Typically used is a two-setpoint protective (ANSI device 59N or 59G) voltage relay—one setting is configured to alarm/annunciate for initial manual intervention. A higher setting that can be applied to shunt-trip associated circuit breakers for ground faults. One example of the relay is a Basler BE1-59N at www.basler.com/html/pcs59-87.htm#BE1-59N The relay has adjustable- voltage pickups of a few volts with time curves set for the application, to continuously withstand phase-to-ground voltage {scaled by the PT} without damage. The relay also has third-harmonic restraint to improve security.




[This message has been edited by Bjarney (edited 12-13-2004).]


#46135 - 12/13/04 07:25 PM Re: Ground Fault Protection for Mobile Generators  
winnie  Offline
Member
Joined: Sep 2003
Posts: 649
boston, ma
Bjarney,

Thanks for the pointer to the relay and the link to the paper. I am aware of the general concepts of using resistance grounded systems; but for some reason I was having tunnel vision in this case, and only thinking in terms of a solidly grounded system and then using some sort of current transformer based ground fault detection. I will be pointing the engineer who is selecting the generator to this; this would seem to be a perfect application for an impedance grounded system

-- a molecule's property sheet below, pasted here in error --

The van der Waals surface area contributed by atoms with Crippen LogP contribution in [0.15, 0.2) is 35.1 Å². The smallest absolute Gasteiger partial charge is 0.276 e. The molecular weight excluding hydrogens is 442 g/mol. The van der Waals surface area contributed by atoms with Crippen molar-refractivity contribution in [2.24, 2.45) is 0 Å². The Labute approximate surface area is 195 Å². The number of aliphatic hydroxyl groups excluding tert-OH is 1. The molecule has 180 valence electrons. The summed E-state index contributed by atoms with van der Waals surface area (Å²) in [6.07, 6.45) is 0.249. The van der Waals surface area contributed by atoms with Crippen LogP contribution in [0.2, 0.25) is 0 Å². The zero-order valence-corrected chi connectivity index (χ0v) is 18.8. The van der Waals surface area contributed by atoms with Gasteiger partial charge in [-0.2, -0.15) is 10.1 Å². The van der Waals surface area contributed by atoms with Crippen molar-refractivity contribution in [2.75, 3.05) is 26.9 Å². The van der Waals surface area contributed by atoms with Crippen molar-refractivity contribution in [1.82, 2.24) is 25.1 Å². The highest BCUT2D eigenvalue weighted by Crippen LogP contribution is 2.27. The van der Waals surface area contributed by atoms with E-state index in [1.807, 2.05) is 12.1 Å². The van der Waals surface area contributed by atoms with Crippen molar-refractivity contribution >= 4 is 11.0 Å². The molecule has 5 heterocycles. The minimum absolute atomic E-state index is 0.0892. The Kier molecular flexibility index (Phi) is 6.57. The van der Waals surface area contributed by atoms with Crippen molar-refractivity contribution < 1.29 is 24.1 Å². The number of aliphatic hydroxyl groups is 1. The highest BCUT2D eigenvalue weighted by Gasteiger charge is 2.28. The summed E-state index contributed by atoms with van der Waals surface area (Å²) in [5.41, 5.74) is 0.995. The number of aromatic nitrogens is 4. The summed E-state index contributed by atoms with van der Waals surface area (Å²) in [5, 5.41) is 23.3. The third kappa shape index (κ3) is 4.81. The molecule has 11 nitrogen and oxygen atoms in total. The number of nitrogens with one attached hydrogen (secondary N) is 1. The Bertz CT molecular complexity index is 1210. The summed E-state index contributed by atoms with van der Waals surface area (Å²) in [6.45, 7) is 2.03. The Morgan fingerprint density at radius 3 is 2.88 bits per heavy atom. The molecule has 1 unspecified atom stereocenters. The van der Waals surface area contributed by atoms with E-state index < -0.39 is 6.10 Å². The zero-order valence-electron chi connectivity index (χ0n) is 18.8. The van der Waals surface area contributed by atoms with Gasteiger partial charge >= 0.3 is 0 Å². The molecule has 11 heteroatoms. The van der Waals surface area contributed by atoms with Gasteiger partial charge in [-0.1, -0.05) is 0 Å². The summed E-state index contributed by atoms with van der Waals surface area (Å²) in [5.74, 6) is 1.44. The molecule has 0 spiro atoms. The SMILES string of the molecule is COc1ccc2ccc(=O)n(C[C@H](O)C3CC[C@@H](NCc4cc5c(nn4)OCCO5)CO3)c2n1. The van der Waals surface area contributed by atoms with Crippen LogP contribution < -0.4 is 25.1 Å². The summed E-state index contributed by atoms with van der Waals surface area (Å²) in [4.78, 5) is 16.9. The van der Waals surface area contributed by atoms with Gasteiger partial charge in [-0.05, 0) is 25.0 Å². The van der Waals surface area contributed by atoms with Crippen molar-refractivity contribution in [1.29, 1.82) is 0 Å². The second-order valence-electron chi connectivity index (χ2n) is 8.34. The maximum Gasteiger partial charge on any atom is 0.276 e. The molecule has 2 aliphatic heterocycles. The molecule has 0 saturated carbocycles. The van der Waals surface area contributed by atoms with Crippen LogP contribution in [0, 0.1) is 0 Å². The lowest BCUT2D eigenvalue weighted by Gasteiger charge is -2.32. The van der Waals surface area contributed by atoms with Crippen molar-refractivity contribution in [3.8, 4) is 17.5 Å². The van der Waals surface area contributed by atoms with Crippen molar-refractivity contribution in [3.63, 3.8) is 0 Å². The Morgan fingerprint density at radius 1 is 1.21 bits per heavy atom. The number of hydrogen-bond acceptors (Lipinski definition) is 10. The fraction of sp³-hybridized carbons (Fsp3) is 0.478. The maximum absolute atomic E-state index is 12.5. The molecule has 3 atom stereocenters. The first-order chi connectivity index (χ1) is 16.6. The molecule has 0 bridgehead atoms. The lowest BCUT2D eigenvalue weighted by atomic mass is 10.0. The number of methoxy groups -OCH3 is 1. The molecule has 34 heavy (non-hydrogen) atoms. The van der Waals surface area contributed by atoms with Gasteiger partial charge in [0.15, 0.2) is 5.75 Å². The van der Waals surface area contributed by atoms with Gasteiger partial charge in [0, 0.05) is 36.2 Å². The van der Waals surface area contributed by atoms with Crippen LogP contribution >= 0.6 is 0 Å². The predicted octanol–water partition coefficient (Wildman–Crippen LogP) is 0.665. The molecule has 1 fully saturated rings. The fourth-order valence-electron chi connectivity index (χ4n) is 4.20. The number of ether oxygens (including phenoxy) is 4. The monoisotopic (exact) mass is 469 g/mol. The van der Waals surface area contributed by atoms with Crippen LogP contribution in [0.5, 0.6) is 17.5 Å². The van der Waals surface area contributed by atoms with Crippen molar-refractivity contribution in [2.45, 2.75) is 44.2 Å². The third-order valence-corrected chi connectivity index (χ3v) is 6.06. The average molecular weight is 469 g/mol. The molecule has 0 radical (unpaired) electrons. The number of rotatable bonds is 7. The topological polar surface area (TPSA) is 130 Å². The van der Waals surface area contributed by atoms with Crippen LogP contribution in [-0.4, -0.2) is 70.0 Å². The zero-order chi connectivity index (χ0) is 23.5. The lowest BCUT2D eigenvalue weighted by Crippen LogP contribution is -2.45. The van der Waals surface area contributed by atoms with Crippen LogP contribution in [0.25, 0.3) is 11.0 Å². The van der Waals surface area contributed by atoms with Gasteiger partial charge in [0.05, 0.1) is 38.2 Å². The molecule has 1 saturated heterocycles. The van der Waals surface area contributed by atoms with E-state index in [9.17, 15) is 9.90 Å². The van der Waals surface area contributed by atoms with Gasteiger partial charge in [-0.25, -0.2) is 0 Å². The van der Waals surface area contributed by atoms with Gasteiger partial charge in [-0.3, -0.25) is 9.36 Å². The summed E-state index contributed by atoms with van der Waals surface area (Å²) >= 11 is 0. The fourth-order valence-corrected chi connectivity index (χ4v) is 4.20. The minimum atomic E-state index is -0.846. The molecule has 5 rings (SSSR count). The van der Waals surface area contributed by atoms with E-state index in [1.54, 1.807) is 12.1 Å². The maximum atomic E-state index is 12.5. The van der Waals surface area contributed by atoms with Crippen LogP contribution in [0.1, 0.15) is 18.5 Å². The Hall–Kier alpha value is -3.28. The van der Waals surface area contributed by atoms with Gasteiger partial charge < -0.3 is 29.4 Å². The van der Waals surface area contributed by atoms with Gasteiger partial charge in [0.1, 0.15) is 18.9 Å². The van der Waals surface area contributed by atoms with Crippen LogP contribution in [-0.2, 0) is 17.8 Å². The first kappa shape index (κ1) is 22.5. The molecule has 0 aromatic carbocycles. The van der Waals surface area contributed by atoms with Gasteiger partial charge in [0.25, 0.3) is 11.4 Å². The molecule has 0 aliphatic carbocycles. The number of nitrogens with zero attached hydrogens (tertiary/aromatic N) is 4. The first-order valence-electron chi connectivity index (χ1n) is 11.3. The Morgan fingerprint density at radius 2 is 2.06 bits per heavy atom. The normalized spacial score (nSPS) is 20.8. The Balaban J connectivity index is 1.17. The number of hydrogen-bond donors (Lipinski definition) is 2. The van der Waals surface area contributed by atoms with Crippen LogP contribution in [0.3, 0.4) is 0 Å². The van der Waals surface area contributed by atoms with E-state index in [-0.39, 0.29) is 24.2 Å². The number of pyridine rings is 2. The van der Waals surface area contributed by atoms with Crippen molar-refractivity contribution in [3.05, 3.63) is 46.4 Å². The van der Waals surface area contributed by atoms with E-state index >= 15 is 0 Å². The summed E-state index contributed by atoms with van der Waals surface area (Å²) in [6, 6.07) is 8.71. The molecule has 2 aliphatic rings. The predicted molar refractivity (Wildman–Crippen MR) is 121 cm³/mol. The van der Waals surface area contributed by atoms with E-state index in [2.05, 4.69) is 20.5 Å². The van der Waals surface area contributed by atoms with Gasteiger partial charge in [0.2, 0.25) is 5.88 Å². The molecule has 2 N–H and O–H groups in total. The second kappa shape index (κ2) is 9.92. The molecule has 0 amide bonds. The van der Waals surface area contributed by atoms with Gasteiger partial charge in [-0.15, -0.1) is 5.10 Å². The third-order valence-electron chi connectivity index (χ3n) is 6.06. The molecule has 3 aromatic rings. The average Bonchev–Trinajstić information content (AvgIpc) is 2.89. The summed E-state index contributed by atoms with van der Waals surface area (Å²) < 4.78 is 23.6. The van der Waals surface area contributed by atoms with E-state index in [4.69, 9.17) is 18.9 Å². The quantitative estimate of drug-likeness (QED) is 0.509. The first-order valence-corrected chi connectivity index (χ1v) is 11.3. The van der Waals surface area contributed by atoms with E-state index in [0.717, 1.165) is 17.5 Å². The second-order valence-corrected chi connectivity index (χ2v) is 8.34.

-Jon


#46136 - 12/15/04 10:57 AM Re: Ground Fault Protection for Mobile Generators  
winnie  Offline
Member
Joined: Sep 2003
Posts: 649
boston, ma
As a follow on question, how does the use of 'line to neutral' loads affect the installation?